FOI officers often have to do a lot of hard work to answer requests, and this is hidden from the public. We think it would help everyone to have more of that complexity visible.

Nonetheless, our site does provide an automatic countdown to the 20 working day deadline. Here’s how we calculate it.

  • If the day we deliver the request by email is a working day, we count that as “day zero”, even if it was delivered late in the evening. Days end at midnight. We then count the next working day as “day one”, and so on up to 20 working days.
  • If the day the request email was delivered was a non-working day, we count the next working day as “day one”. Delivery is delivery, even if it happened on the weekend. Some authorities disagree with this, our lawyer disagrees with them.
  • Requesters are encouraged to mark when they have clarified their request so the clock resets, but sometimes they get this wrong. If you see a problem with a particular request, let us know and we’ll fix it.

The date thus calculated is shown on requests with the text “By law, Liverpool City Council should normally have responded by...”. Schools are a special case, which WhatDoTheyKnow displays differently.Since June 2009, schools have “20 working days disregarding any working day which is not a school day, or 60 working days, whichever is first” (FOI (Time for Compliance with Request) Regulations 2009). WhatDoTheyKnow indicates on requests to schools that the 20 day deadline is only during term time, and shows them as definitely overdue after 60 working days

If you’d like to know more, read the detailed ICO guidance. Meanwhile, remember that the law says authorities must respond promptly. That’s really what matters.

How do you reflect time extensions for public interest tests? #

The Freedom of Information Act allows authorities to claim an indefinite time extension when applying a public interest test. As WhatDoTheyKnow doesn’t specifically handle such extensions we use the phrase “should normally have responded promptly by” when the 20 working day time is exceeded. Once 40 working days have elapsed we use much stronger wording as we consider that all requests should have received a response by that point.

Guidance from the Commissioner suggests extensions beyond 40 working days may be acceptable in exceptional cases such as where a body is under extreme pressure due to a major incident or where a public interest test involves “exceptional levels of complexity”.

The Freedom of Information (Scotland) Act does not allow such a public interest extension. WhatDoTheyKnow would like to see the law changed to either remove the extension from the UK Act, or to reintroduce an absolute time limit of 40 working days even with the extension (the House of Lords voted to remove provision for such a time limit during the initial passage of the UK Act through Parliament).

How can I send a large file, which won’t go by email? #
  • Consider if it is reasonable to split your data into a number of files, perhaps one file per year of data for example, and then send a series of emails, with one attachment to each message.
  • A plain text format may produce a smaller file size, and be easier for people to work with than a proprietary format.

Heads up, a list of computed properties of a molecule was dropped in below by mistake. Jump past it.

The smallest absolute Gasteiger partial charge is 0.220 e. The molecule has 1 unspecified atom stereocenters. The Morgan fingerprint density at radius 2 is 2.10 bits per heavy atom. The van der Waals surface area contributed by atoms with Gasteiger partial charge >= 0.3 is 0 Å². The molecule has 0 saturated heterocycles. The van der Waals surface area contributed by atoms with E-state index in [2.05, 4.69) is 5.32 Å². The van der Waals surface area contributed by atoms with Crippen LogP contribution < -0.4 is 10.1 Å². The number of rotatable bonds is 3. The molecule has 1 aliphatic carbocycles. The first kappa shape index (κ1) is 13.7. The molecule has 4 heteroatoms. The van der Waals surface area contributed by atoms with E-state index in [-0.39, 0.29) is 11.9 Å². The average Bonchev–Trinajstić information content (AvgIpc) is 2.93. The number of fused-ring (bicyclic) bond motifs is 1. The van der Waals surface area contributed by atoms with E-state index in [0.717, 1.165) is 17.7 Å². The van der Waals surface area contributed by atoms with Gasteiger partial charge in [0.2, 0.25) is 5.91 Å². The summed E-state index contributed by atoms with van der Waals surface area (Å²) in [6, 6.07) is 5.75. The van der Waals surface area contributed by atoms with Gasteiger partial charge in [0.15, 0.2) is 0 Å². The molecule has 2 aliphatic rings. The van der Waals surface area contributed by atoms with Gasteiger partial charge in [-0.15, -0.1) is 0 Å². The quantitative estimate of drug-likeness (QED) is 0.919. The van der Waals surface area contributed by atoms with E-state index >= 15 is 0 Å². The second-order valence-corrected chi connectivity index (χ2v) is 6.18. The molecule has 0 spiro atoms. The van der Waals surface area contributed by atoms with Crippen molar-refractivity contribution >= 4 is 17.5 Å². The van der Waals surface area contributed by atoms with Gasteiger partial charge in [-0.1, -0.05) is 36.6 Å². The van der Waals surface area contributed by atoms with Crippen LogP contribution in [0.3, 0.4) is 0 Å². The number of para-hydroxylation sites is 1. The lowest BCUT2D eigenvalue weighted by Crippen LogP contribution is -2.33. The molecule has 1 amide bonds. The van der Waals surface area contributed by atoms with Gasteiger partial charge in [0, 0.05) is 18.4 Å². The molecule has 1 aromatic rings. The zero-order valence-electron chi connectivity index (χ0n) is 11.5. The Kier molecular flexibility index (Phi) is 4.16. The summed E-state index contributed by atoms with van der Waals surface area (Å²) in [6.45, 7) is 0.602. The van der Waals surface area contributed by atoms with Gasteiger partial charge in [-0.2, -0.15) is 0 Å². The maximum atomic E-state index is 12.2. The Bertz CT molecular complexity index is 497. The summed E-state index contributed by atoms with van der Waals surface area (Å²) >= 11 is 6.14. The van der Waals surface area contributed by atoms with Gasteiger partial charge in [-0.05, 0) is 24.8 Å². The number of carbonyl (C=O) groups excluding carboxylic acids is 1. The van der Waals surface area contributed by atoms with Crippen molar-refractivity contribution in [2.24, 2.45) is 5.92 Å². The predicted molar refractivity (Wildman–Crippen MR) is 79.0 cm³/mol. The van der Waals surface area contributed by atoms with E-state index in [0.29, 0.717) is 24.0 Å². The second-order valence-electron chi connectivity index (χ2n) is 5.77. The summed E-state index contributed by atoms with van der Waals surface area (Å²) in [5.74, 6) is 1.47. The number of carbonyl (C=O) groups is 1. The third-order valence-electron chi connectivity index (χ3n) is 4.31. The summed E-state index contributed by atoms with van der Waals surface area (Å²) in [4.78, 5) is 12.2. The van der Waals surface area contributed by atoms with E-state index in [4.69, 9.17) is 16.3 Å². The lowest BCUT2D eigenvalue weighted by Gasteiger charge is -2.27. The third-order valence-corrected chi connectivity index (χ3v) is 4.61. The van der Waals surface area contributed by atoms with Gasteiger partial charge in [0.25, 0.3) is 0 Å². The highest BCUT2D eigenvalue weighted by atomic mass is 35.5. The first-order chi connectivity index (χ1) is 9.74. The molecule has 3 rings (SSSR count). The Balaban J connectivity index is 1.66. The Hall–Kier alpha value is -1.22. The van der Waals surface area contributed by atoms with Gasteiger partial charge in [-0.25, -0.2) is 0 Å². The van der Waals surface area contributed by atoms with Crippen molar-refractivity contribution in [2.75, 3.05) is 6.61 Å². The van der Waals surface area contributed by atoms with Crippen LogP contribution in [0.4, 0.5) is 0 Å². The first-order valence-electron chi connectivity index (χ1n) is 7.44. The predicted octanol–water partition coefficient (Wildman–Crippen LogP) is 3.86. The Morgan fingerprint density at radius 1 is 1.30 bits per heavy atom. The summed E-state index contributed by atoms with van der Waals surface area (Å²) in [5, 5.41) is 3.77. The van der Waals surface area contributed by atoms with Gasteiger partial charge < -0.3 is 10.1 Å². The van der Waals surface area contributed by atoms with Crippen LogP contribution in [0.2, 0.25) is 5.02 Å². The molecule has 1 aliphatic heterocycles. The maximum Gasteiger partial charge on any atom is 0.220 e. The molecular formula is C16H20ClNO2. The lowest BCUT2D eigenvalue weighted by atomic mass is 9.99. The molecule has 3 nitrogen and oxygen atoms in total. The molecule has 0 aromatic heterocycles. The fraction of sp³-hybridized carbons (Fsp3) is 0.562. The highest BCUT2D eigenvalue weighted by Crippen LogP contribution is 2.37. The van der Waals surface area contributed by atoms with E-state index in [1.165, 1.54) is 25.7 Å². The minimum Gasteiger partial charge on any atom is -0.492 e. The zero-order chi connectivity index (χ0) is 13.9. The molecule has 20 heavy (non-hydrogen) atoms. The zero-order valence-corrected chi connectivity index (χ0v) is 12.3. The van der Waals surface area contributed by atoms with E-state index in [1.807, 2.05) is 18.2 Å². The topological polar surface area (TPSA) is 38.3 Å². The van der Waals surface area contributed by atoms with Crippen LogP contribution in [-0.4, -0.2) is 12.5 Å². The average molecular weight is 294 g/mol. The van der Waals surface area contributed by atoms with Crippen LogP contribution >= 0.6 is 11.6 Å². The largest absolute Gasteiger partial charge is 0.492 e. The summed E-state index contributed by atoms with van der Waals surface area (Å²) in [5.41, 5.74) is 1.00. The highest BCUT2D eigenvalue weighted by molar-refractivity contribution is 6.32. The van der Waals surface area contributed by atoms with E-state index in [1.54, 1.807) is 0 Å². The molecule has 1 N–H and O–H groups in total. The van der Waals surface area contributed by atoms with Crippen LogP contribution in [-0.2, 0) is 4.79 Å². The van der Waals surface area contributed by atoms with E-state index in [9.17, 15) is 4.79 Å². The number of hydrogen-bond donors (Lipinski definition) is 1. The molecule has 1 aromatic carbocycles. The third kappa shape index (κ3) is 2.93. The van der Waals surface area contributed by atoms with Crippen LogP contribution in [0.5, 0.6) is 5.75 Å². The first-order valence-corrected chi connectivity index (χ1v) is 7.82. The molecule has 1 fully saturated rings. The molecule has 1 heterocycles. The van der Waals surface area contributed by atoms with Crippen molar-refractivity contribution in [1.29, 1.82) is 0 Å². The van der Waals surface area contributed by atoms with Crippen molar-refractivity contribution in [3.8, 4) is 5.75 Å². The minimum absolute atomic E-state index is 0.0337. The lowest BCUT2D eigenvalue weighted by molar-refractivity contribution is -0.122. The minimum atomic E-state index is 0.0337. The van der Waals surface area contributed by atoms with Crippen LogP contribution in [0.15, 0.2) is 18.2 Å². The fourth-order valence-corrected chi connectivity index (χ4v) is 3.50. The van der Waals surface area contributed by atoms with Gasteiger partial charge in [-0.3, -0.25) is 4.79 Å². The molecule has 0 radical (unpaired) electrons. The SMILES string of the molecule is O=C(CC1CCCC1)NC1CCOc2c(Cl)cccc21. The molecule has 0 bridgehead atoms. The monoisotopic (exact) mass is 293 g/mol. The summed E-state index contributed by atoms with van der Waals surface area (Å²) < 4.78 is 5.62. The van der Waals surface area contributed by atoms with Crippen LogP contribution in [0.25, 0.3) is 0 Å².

• Compressing files into .zip format before sending them can help reduce file size.
  • Instead of email, you can respond to a request directly from your web browser, including uploading a file. To do this, choose “respond to request” at the bottom of the request’s page. Contact us if it is too big for even that (more than, say, 50Mb).
Why do you publish the names of civil servants and the text of emails? #

We consider what officers or servants do in the course of their employment to be public information. We will only remove content in exceptional circumstances: see our take down policy.

Do you publish email addresses or mobile phone numbers? #

To protect their owners from spam, we automatically remove most emails and some mobile numbers from responses to requests. Please contact us if you’d like us to remove one our system has missed. For technical reasons we don’t always manage to remove them from attachments, such as certain PDFs.

Removing email addresses also helps keep correspondence on the site. To reply to a message from a public body, or request an internal review, you don’t need to know the address they have provided but can use the relevant options under “Actions”.

If you need to know what an address was that we’ve removed, please get in touch with us. Occasionally, an email address forms an important part of a response and we will post it up in an annotation. Our volunteer team doesn’t have the capacity to deal with large numbers of requests to reveal email addresses so currently our service is not suited to requests for email contact details.

The UK’s Freedom of Information law is “applicant blind”, so anyone in the world can request the same document and get a copy of it. If you think our making a document available on the Internet infringes your copyright, you may contact us and ask us to take it down.

However, it’s our belief that by publishing responses, you are saving taxpayers’ money by preventing duplicate requests, and you’re also fostering good public relations, so we always advise keeping it online. For more information please refer to the Copyright section of our ‘How we run WhatDoTheyKnow’ page.

My response to an old request on WhatDoTheyKnow has been bounced! #

After three months of inactivity, WhatDoTheyKnow limits who can respond to a request to stop spammers targeting old requests. At that point, the request can only be responded to by someone who’s from the authority. After six months, the request is closed to responses from anyone. If you need an old request to be re-opened so that you can respond to it, please contact us.